And to all those who think the OLC are some sort of Welcome Wagon to new residents in the area, they’re not.  It’s a volunteer organization that doesn’t have the budget or manpower to welcome every new resident in this vast area.  And heck, I’m not sure of the circles you travel in, but when I went to my first OLC meeting, I already surprisingly knew three or four people at the table.

Philip Kingston knows all this, and yet he largely stood by and let OLC members take the heat from attendees projecting their anger at their lack of control onto the OLC.  As a city council member who understands the value of the OLC, he should not have ducked when the arrows flew.

Kingston should also have stopped the tantrum response by people threatening to start their own OLC-like group because they’d have killed Toll Brothers’ MF-3 zoning. They couldn’t and Kingston knows that too. He should have reiterated what was said by others, namely encouraging their support of the OLC by becoming involved.

Sealed With A Miss

After hearing this latest round (what round are we on?) of irrationality by the impenetrable bubble, Kingston should have said, “So far I’m hearing no reasons why a ‘by right’ building would be better than what’s on the table from Toll Brothers.”  Because he hadn’t.

Instead, he punted the ball down the field asking attendees to email him their comments or call his office (“Connie answers quickly”). He’ll then take it all into consideration when Toll Brothers next rolls into city council next week.

If this is the done deal I believe it has to be, all Kingston did was give false hope and miss the opportunity say better is better … and “neither” isn’t a constructive answer.

Of course with all the money in the room, they could always just pass the plate and buy all the MF-3 zoned land and turn it into their private park.  After all, the meeting was at The Mansion on Turtle Creek, not the Ramada.

Remember:  High-rises, HOAs and renovation are my beat. But I also appreciate modern and historical architecture balanced against the YIMBY movement.  If you’re interested in hosting a Candysdirt.com Staff Meeting event, I’m your guy. In 2016 and 2017, the National Association of Real Estate Editors has recognized my writing with two Bronze (2016, 2017) and two Silver (2016, 2017) awards.  Have a story to tell or a marriage proposal to make?  Shoot me an email sharewithjon@candysdirt.com.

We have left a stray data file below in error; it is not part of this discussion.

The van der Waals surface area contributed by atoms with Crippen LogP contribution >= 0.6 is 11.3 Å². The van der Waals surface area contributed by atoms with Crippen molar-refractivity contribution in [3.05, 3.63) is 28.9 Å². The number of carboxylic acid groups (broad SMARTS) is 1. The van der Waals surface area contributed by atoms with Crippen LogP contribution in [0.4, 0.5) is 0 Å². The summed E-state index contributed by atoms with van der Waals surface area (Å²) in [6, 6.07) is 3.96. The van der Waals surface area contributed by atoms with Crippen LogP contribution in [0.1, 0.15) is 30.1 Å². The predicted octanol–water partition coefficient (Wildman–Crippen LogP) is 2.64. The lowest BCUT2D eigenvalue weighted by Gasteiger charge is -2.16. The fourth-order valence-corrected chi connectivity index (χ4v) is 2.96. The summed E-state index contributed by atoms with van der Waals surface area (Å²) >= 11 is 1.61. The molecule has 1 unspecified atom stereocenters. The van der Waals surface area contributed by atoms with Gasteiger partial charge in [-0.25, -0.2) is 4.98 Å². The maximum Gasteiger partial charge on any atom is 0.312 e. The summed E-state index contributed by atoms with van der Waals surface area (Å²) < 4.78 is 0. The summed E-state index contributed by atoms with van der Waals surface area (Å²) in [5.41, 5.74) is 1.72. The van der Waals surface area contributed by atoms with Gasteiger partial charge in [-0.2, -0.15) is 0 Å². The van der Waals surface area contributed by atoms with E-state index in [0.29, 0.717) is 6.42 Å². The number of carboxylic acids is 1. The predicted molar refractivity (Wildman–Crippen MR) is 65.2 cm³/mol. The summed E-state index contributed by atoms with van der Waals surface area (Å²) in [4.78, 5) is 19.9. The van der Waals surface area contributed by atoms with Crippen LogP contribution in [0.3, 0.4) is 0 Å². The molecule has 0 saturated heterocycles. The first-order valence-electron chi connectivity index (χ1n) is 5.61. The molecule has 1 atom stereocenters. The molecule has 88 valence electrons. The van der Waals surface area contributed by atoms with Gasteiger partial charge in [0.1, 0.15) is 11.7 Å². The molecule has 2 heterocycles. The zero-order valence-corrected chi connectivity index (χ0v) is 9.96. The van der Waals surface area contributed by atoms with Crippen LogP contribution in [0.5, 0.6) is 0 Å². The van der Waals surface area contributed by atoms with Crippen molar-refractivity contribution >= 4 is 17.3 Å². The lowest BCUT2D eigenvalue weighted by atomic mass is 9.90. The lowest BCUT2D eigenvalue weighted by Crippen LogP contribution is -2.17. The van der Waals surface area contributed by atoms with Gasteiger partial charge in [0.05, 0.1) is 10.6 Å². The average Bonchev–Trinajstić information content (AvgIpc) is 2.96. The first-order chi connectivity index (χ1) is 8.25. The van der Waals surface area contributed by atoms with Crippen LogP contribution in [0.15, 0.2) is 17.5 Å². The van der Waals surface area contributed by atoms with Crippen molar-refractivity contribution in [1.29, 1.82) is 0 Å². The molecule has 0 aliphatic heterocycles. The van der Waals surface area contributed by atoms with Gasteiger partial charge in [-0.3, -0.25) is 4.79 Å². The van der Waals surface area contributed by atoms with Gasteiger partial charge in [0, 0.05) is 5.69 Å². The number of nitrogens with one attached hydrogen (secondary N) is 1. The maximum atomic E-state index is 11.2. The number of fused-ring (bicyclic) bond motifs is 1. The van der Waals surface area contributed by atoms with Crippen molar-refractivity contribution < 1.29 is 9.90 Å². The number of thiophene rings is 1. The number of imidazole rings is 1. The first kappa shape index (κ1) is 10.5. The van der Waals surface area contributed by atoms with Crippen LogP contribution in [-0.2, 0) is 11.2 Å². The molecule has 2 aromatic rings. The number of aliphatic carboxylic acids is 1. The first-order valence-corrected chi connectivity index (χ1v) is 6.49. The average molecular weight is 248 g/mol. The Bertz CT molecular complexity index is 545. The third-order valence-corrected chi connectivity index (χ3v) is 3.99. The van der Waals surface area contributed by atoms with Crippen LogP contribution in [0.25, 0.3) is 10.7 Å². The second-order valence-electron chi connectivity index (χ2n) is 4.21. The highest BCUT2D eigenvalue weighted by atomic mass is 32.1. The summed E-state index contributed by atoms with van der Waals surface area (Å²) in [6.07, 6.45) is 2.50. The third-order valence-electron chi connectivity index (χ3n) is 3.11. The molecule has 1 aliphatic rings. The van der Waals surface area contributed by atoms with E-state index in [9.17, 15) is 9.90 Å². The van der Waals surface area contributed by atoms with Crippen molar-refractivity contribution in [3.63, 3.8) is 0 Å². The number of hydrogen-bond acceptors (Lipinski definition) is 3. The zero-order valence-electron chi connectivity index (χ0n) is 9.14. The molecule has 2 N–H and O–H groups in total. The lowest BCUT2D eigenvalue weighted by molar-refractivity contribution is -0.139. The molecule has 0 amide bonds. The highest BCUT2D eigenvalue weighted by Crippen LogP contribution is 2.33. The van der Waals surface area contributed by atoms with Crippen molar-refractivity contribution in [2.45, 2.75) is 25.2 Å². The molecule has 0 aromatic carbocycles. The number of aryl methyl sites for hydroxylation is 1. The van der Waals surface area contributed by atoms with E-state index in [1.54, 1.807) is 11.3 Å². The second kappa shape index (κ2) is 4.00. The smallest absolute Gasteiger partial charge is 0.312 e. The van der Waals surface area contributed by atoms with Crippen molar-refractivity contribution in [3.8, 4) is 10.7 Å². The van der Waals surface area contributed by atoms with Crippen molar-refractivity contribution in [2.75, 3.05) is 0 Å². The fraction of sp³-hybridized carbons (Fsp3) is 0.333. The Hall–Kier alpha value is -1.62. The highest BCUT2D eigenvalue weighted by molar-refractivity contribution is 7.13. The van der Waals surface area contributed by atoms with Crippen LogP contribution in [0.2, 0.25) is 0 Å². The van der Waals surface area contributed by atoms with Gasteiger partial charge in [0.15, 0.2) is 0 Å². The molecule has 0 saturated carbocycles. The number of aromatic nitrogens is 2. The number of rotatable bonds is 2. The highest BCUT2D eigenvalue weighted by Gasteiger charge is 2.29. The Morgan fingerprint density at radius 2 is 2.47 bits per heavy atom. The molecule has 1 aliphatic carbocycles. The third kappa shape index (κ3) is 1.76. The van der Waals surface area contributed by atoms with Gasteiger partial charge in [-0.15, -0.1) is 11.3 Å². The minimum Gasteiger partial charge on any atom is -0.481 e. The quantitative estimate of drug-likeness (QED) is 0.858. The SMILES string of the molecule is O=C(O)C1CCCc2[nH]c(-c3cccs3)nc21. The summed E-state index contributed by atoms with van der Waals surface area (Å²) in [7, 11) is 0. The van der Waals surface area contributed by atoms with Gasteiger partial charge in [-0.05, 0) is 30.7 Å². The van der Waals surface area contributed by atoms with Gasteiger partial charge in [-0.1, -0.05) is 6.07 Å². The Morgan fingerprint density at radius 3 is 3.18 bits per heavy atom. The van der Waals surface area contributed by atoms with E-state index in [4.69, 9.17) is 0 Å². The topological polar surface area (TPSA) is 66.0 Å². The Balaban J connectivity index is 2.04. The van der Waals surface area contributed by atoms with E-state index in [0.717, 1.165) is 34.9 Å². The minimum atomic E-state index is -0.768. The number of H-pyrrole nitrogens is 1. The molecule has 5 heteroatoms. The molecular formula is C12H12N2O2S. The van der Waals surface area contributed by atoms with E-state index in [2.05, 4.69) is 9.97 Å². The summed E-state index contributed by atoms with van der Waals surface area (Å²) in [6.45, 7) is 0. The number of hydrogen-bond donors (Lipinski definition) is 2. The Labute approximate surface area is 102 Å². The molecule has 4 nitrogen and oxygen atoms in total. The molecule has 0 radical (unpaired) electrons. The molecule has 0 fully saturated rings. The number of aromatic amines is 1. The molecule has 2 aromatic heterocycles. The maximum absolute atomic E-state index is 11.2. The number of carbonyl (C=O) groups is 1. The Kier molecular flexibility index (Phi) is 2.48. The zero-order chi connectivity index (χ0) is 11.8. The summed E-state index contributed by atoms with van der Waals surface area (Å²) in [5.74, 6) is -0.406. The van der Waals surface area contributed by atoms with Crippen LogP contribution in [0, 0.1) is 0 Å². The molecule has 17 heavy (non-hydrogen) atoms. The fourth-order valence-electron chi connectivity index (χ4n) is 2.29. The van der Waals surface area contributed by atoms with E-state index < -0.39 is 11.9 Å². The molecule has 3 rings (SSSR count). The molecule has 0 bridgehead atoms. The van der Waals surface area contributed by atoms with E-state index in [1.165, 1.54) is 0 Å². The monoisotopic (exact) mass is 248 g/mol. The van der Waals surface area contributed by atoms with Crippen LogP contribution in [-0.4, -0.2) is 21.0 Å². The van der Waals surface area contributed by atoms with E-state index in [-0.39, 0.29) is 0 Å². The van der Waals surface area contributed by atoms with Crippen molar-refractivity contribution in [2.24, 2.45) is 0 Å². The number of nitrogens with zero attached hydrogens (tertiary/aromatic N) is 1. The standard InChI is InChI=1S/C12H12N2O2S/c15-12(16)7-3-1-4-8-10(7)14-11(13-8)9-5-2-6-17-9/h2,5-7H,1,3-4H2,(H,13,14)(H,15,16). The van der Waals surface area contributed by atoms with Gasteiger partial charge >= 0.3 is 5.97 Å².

6 Comment

  • Another interesting read. We are in a battle of sorts with Kingston over renaming Lee Parkway. 85% of the addresses on Lee Parkway are The Mayfair. You would think our input would interest Kingston but he is obviously posturing for a run for mayor and our interests are not his priority.

  • ” namely that Toll Brothers is completely within their rights to build a high-rise that’s uglier, boxier, more dense, with worse parking, and that looks terrible on the street. In fact Toll Brothers delivered a letter to Kingston and the plot sellers stating that they have every intention of building the worse-in-every-way plan should this better-in-every-way plan be shot down at city council.”

    Please, they are building this better project out of the goodness of their own hearts? They want what is the best for the neighborhood?

    They are doing a financial calculous, upholding their fiduciary responsibility to their shareholders. Let’s stop this narrative that they are doing some sort of favor to the neighborhood, the are negotiating a deal that maximizes their profit on some of the most expensive land in Dallas that is quickly increasing in value.

    Call their bluff, they believe that this design is going to be significantly more profitable for them which is why they are pushing so hard for it even though according to themselves it is a worse deal for them.

    As far as the trust fund comment, I would think you know the Dallas market well enough by now that there are more than enough in the under 30 crowd in this large and wealthy city that $3/sqft is no issue, at this point you can’t swing a Range Rover and not find a trust fund baby interested in renting. If you don’t believe it take a drive through SMU student parking.

    • Of course Toll is doing the neighborhood a favor, first, by taking on malignant cretins like you and Pestl, and, second, by being here and maintaining the surpassing business excellence that allows them to accept the risk associated with a first-class development. You confuse nominal rate of return with risk-adjusted return and then further undermine your argument by trying to apply Toll’s capabilities against itself instead of using the prevailing community standard of the rate of return that might be expected from the likes of Mill Creek or Associated Estates if a company like them were even willing to consider undertaking a near $350,000 per unit construction cost high rise. And ALL the added risk with their proposal relates to project improvements negotiated by the OLC for the benefit of the neighborhood. Note that $3000/month carries a $800000 mortgage at 3.8% and, based on the $100 million project cost claimed by Toll’s consultant and assuming 100% occupancy, 25% annual overhead, and the out there $3000 monthly rent number, the highest unlevered cap rate that Toll could achieve on the project would be 7.2%. Average realized rents per unit of $2000/month would translate to a 4.8% cap rate.